CANON 5Ds R & 5DMark IV 5.6MP

February 4, 2015
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Are You Ready for 50 MP Cameras?

Canon will be announcing its first super high resolution cameras, the Canon EOS 5DS and the EOS 5DS R, which will feature a 50.6 MP sensor. After the current 22.3 MP sensor on the 5D Mark III, this will be quite a jump for Canon, something that many did not expect would actually happen. With Nikon dominating the DSLR market with high resolution 36 MP sensors for a number of years now with its D800, D800E and D810 cameras, Canon has been getting a lot of heat from its loyal fan base for not releasing a true competitor. The 5DS and 5DS R cameras are Canon’s response – with the former sporting an anti-aliasing / low pass filter and the latter not having one, similar to what we had previously seen on the D800 / D800E cameras. With such a high resolution jump, it will be interesting to see where the market will trend in the next few years. Sony and Nikon will probably follow suit, releasing their versions of 50+ MP sensors. The megapixel race is still on…image

The big question is, will the market be ready for such high resolution cameras? And even the bigger question is, will lenses be able to resolve that much detail? Massive 36 MP RAW files have been scaring a lot of photographers, who complain about post-processing speed, storage and backup requirements and other problems high resolution files create. And with a jump to 50+ MP, this will be an even bigger concern for many. Without a doubt, these new generation sensors won’t be for everyone and will primarily appeal landscape, architecture, studio and macro photographers. At 50 MP, we are talking about approximately 4.1µ pixel pitch and roughly 8700×5800 image size. Compare that to 4.9µ pixel pitch on the D810 with a 36 MP sensor and 7360×4912 image size – that’s a difference of roughly 1340 pixels just on image width. Considering that the Nikon D7100 has even a smaller pixel pitch of 3.9µ, 50 MP is actually somewhat on the lower end, since a full-frame camera with the same pixel pitch would have resulted in a 56 MP sensor. And if Nikon used the pixel pitch of its Nikon 1 sensors, we could be potentially looking at 100+ MP sensors! Sounds insane, but the technology is already here. And those small sensors packing so many pixels look pretty darn good nowadays too, so it is not like you are sacrificing image quality for more pixels…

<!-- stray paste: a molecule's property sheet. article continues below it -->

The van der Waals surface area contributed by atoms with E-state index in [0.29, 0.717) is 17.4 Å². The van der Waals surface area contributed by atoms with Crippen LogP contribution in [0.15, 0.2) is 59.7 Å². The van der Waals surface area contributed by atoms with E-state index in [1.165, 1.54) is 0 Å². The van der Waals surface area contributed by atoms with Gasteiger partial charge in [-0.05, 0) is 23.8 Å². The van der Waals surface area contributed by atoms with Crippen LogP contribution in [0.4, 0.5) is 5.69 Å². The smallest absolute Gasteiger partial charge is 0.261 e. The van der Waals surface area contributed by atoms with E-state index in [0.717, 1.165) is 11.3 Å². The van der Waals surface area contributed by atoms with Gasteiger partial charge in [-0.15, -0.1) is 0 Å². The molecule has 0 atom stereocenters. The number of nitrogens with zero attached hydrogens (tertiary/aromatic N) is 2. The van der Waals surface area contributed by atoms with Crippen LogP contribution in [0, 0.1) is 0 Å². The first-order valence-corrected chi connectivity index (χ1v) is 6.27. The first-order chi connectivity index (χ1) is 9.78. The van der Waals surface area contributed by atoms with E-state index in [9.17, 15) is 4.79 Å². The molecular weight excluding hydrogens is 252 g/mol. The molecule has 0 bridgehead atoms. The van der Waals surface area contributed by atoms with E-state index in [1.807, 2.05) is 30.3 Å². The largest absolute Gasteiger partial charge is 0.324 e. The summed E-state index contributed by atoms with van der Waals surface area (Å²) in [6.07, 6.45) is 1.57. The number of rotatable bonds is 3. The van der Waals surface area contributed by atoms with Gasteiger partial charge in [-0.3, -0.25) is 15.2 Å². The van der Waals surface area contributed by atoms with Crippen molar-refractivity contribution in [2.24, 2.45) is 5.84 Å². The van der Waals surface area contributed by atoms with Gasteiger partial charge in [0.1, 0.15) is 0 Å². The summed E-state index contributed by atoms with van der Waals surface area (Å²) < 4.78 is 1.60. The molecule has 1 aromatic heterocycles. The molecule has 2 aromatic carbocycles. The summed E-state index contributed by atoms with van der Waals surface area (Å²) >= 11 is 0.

But think about all the consequences of such sensors. Larger RAW files will require more memory and more powerful computers to handle them. Hand-holding technique will have to be solid if one does not want to see potential blur at pixel level / 100% zoom. Backup and storage requirements will rise. There will be a need for more precise focusing. Determining depth of field and calculating precise hyperfocal distance will be critical. Mirror and shutter vibrations will be more noticeable. Diffraction will kick in at larger apertures…

As we have seen from the Nikon D800 / D800E fiasco, manufacturers will need to tighten their quality assurance standards. Nikon’s issue was with focusing and AF point calibration, but there could potentially be other issues to worry about. I really hope Canon keeps things in order and thoroughly tests the camera before it is released to the public.

Lenses could be a source of problems too. If you want edge to edge sharpness, forget about using lenses older than 5 years. Lenses designed for film cameras and early digital cameras might do well in the center of the frame, but will surely suffer everywhere else. That’s because many lenses are not optimized for high resolution digital camera sensors and older film lenses are not designed to perform on a flat sensor. This all means that to take full advantage of the 50+ MP sensor, one has to use the latest generation lenses that are specifically designed to yield maximum sharpness and contrast on imaging sensors. If your lenses are unable to resolve 50 MP, there will be little advantage to owning such a high resolution camera. Images will also suffer from poor technique and handling of such equipment in the field. Hence, while there are clear benefits to high resolution sensors, there are a few variables to keep in mind and it all has to come together to truly be advantageous.

The Canon 5DS and 5DS R cameras look promising. Just after Romanas wrote his article on switching to a different system, looks like its Canon’s turn to dominate the market for the next few years, unless Nikon responds with its own super high resolution camera soon. Exciting times!

What do you think about all this? Are you excited, or worried about these developments in sensor resolution? Please provide your comments below.

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